Wild in the City
Make a more natural garden with the Neighborhood Habitat Challenge
By Jillian Richardson,
2:05PM, Thu. May 13, 2010
The City of Austin along with Wildlife Austin want you to compete in the third annual Neighborhood Habitat Challenge.
It's a race between neighborhoods where the goal is to certify the most properties within a neighborhood as wildlife habitats. Maybe it would be helpful to know exactly what a wildlife habitat is. According to the National Wildlife Federation, a habitat must provide food, a reliable water source, and shelter for wildlife. This means planting native plants and flowers that will attract and provide for the animals and insects that are native to Texas. Even if you're attached to your grass-only yard, Wildlife Austin project coordinator Alice Nance said, "We're trying to open the mind to this idea that you can have more than that. You can save water and time and energy by removing your turf grass and planting native plants that are more attractive to wildlife and that are also beautiful."
It may seem counter-intuitive to invite "pesky" animals and insects to your lawn, but these guys have co-evolved with the native plants and work in harmony with the plants. These native species don't have to be so annoying and invasive when they have the habitat they need right in your front yard. By planting native Texas shrubs and flowers, you're doing what experts call smartscaping, which should cut down on fertilizer, water, and pest control.
Maybe a garden filled with native plants looks a bit messier than a generic one, but it's a hell of a lot better for the environment. Replacing lawn grass with colorful flowers means less lawn maintenance. And who can complain about that with summer months looming? Native habitats also cut down on the need for lawnmowers that spew greenhouse gasses into the air.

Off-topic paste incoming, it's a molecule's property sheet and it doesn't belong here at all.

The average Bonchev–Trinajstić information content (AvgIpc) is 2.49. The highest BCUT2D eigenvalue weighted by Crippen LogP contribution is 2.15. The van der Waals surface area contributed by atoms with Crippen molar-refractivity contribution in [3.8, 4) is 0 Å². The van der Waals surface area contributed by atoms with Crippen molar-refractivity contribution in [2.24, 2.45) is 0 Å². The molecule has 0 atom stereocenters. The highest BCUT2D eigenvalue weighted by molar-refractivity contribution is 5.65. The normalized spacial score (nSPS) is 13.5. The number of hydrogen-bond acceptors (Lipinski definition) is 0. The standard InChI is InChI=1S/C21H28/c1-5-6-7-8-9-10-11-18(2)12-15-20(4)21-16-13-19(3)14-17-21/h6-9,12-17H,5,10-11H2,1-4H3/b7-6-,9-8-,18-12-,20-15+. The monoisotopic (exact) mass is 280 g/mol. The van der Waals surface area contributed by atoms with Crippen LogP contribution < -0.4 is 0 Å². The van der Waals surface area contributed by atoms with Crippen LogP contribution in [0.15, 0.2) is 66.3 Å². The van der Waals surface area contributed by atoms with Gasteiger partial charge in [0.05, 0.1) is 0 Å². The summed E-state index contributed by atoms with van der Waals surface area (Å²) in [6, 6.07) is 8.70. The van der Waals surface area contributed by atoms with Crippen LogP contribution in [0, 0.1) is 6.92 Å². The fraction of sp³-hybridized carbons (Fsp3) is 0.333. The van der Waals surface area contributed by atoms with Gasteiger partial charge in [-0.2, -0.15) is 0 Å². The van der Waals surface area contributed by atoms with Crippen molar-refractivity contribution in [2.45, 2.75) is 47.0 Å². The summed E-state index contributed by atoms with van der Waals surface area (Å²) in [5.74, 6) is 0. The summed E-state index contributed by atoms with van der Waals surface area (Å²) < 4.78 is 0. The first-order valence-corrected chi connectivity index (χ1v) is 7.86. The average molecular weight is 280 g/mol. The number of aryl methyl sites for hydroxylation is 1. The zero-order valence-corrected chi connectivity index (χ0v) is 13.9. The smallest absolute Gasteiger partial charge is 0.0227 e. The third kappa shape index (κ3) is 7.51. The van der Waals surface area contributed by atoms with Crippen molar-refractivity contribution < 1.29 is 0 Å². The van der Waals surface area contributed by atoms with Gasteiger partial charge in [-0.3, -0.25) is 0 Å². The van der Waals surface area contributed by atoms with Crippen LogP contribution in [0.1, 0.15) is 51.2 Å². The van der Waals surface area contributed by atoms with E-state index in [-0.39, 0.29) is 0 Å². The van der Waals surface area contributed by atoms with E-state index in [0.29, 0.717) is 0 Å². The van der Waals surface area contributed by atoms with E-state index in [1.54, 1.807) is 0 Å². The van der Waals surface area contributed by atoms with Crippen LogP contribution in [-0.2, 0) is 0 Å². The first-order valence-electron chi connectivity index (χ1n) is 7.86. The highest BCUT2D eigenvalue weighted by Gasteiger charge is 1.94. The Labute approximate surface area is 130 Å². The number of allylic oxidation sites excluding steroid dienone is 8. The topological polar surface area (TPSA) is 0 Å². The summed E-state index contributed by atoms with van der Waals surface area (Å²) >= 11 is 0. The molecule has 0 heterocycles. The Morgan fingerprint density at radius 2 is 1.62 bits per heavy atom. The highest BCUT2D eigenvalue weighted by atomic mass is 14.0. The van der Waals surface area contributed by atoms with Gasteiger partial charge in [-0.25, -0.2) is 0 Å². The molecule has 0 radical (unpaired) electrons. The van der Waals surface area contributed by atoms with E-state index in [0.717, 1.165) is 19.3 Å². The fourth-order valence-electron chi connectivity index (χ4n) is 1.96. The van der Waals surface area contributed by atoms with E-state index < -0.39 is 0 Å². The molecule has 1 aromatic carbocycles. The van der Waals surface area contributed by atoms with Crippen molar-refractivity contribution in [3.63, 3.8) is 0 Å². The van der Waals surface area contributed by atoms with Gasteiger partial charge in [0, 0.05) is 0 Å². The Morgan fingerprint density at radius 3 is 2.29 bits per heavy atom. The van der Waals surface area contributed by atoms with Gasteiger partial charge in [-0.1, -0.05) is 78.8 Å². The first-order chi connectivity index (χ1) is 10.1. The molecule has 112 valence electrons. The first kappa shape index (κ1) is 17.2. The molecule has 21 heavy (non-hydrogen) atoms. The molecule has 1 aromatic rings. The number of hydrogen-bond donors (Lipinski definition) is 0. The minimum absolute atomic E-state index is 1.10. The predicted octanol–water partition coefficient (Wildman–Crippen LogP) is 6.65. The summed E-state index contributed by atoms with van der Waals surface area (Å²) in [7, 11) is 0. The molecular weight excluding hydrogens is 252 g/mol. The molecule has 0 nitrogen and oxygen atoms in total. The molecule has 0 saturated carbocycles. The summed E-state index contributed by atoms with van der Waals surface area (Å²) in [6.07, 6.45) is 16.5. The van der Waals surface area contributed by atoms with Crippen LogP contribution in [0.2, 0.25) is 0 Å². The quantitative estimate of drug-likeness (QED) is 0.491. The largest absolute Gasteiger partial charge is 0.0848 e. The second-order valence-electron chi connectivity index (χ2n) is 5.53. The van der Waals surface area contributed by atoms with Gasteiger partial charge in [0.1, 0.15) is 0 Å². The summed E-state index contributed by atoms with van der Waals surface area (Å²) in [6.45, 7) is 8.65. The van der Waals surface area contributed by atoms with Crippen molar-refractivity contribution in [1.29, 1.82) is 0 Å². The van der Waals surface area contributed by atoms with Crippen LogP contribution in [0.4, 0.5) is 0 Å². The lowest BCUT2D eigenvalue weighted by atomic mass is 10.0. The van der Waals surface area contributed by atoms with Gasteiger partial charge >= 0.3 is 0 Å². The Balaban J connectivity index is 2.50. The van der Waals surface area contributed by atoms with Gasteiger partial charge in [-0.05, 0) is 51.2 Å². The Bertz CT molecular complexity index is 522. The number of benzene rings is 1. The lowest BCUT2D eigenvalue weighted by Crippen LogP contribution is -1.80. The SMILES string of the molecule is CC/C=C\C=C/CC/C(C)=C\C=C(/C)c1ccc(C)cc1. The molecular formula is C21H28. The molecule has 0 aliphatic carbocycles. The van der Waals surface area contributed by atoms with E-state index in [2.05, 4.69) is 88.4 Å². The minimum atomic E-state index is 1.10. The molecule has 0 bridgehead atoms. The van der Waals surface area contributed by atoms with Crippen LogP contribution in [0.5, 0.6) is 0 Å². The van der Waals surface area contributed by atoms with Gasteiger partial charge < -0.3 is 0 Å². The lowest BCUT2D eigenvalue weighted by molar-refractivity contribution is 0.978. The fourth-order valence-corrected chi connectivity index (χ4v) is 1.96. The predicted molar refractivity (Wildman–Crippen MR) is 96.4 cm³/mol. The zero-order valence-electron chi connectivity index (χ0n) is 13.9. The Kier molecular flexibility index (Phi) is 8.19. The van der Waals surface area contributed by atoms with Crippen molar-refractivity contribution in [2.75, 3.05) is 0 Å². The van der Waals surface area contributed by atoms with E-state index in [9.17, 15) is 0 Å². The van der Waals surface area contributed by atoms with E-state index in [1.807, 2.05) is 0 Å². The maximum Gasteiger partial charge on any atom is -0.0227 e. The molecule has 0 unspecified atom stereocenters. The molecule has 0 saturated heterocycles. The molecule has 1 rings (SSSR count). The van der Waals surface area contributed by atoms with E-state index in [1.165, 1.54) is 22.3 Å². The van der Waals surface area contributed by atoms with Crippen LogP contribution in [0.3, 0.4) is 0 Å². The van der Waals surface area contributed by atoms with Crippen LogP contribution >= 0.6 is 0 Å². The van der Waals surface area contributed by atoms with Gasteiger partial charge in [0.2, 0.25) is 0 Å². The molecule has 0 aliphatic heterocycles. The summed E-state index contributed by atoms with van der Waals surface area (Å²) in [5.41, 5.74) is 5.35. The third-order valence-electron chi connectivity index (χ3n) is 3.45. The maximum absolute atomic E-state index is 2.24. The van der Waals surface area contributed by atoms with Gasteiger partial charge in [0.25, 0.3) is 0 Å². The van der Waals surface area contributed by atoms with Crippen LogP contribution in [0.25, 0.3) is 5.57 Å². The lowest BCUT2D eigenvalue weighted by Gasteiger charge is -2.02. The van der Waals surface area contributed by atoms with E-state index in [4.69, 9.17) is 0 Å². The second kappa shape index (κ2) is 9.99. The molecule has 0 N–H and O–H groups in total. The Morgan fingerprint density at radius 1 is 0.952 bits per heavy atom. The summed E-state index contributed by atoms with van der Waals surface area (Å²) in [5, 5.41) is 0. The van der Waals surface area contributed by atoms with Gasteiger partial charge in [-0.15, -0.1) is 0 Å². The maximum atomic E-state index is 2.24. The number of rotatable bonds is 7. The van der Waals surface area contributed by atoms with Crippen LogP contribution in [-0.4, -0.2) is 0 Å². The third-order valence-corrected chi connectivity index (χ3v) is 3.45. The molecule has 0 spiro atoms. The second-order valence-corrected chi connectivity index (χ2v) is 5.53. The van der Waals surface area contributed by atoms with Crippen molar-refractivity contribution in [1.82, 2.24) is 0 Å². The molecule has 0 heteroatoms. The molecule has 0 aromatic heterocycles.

Not surprising considering its green reputation, Austin is the first and only city in Texas to be certified as a Community Wildlife Habitat. Austinites have until November 15 to join the Habitat Challenge and keep the tradition, albeit a young one, alive. All you have to do is register your neighborhood with Wildlife Austin, build your habitat, and then publish an article about the challenge in a neighborhood newsletter or website.
Nance said, "It's more than just providing the elements of habitat it's also coming together as a community". So get together and organize your neighborhood garden party. First, second and third place will receive a prize. Click here to register and if you're looking for the right flowers to plant, local suppliers, or you just need some landscaping ideas, the Lady Bird Johnson Wildflower Center website is a great place to start.